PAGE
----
Register for an account

X

Enter your name and email address below.

Your email address is used to log in and will not be shared or sold. Read our privacy policy.

X

Website access code

Enter your access code into the form field below.

If you are a Zinio, Nook, Kindle, Apple, or Google Play subscriber, you can enter your website access code to gain subscriber access. Your website access code is located in the upper right corner of the Table of Contents page of your digital edition.

Environment

Climate Multiplier

Newsletter

Sign up for our email newsletter for the latest science news

This story in the L.A. Times really bugs me. In an interview, Secretary of Energy Steven Chu predicts, or at least was paraphrased as predicting, that

California's farms and vineyards could vanish by the end of the century, and its major cities could be in jeopardy, if Americans do not act to slow the advance of global warming.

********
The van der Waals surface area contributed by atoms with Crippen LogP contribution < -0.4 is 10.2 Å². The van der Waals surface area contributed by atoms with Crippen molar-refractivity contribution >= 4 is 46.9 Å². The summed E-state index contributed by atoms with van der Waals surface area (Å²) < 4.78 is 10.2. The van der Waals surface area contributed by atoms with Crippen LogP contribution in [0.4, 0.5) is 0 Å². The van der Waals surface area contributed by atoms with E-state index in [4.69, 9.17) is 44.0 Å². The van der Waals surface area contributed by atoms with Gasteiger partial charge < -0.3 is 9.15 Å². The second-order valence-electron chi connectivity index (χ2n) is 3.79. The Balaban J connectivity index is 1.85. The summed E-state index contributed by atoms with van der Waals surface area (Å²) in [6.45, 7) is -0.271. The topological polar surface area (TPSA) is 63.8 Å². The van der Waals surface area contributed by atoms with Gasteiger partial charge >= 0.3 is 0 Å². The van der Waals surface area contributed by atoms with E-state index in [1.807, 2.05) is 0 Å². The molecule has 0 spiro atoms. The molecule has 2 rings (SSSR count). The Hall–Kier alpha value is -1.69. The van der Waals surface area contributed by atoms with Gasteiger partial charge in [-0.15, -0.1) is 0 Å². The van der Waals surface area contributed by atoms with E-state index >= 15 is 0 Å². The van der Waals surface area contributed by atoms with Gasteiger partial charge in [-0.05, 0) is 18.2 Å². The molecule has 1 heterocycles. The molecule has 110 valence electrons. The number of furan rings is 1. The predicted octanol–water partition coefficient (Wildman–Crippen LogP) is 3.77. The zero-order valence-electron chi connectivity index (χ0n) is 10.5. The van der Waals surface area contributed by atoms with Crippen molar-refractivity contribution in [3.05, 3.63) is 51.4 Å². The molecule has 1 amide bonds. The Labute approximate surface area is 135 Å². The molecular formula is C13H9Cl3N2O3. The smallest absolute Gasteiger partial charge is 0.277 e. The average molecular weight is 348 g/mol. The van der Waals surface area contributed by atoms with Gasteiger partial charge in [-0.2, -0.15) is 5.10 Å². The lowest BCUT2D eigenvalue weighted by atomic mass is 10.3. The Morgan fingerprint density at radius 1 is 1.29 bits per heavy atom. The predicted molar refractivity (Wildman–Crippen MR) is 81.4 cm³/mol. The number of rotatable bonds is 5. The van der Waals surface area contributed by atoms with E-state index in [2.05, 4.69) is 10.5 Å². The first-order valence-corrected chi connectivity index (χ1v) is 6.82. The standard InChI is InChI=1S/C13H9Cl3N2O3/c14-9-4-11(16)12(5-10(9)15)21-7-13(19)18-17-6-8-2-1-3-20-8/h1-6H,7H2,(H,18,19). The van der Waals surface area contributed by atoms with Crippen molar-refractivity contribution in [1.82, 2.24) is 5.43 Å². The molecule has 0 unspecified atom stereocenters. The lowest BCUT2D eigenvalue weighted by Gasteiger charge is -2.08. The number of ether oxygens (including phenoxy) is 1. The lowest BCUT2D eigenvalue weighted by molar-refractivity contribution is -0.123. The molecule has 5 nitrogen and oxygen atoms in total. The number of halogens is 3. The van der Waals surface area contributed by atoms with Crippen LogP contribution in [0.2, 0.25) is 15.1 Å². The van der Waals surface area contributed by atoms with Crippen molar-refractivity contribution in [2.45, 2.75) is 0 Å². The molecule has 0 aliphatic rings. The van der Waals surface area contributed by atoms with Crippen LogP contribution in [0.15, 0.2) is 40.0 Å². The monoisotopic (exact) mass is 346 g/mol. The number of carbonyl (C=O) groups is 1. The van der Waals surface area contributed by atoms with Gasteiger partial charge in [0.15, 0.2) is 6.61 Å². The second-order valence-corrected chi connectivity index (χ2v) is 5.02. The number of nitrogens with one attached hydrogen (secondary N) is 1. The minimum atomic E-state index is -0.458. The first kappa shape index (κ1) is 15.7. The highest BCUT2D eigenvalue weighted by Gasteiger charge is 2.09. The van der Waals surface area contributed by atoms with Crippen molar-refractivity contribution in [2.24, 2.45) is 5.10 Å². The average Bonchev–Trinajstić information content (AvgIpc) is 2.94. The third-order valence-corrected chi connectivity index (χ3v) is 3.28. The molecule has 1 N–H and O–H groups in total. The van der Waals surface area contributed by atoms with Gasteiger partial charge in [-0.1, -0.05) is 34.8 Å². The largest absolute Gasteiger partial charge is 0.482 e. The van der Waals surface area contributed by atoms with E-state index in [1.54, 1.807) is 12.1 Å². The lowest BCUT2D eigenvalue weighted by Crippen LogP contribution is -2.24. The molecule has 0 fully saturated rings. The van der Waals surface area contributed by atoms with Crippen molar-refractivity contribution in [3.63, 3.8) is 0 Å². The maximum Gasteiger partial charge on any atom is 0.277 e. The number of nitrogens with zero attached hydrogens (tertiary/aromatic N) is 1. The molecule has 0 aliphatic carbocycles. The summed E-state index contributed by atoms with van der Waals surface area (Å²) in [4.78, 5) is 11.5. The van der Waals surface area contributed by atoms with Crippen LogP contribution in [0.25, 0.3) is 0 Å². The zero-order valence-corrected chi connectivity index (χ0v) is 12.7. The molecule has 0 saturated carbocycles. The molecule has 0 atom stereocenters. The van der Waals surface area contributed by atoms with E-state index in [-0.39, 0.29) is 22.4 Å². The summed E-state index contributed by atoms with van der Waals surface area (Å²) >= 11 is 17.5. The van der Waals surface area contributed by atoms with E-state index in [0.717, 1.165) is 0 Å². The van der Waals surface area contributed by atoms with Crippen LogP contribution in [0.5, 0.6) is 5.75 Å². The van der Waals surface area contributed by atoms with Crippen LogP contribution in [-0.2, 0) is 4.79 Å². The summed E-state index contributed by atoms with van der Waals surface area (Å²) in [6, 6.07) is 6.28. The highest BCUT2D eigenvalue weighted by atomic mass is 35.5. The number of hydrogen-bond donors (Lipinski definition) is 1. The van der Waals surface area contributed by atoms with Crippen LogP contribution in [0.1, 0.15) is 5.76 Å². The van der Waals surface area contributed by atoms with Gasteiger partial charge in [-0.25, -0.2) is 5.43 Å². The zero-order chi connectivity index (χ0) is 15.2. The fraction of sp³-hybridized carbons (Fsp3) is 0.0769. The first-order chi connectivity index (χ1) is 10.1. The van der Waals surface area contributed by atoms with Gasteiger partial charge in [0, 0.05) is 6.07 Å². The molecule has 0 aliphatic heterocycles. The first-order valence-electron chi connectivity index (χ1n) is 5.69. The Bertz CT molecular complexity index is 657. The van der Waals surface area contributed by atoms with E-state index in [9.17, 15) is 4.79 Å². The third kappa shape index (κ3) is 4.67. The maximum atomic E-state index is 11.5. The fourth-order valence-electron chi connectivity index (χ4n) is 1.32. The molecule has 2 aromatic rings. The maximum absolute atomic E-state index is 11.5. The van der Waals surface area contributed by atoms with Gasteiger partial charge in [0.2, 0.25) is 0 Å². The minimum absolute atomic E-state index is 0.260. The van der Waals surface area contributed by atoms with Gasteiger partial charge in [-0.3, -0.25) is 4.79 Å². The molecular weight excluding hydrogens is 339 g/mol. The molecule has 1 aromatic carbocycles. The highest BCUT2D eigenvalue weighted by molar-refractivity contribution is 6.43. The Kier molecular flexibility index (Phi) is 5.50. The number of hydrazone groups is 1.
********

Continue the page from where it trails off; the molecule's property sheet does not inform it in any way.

Nowhere in the story is drought mentioned, which I find astonishing, given that just a few days ago, a state water official said, "We may be at the start of the worst California drought in modern history." As I wrote here, even that statement fails to take into account a longer climate history of the West. The mega-droughts that occurred a millinium ago make the 1930s dust bowl look like childs play. As the LA Times reported two years ago, scientists believe that the Southwest is about to enter a new cycle of severe aridity--a state of permanent drought--that will last for decades. So now comes along a story that suggests global warming will bring California to its knees by the end of this century. But that's only part of the story. Climate change is a force multiplier--it will undoubtedly exacerbate matters, making the West drier and for longer periods. The natural cycles of drought and human-induced climate change will combine to write the future of the West.

    2 Free Articles Left

    Want it all? Get unlimited access when you subscribe.

    Subscribe

    Already a subscriber? Register or Log In

    Want unlimited access?

    Subscribe today and save 75%

    Subscribe

    Already a subscriber? Register or Log In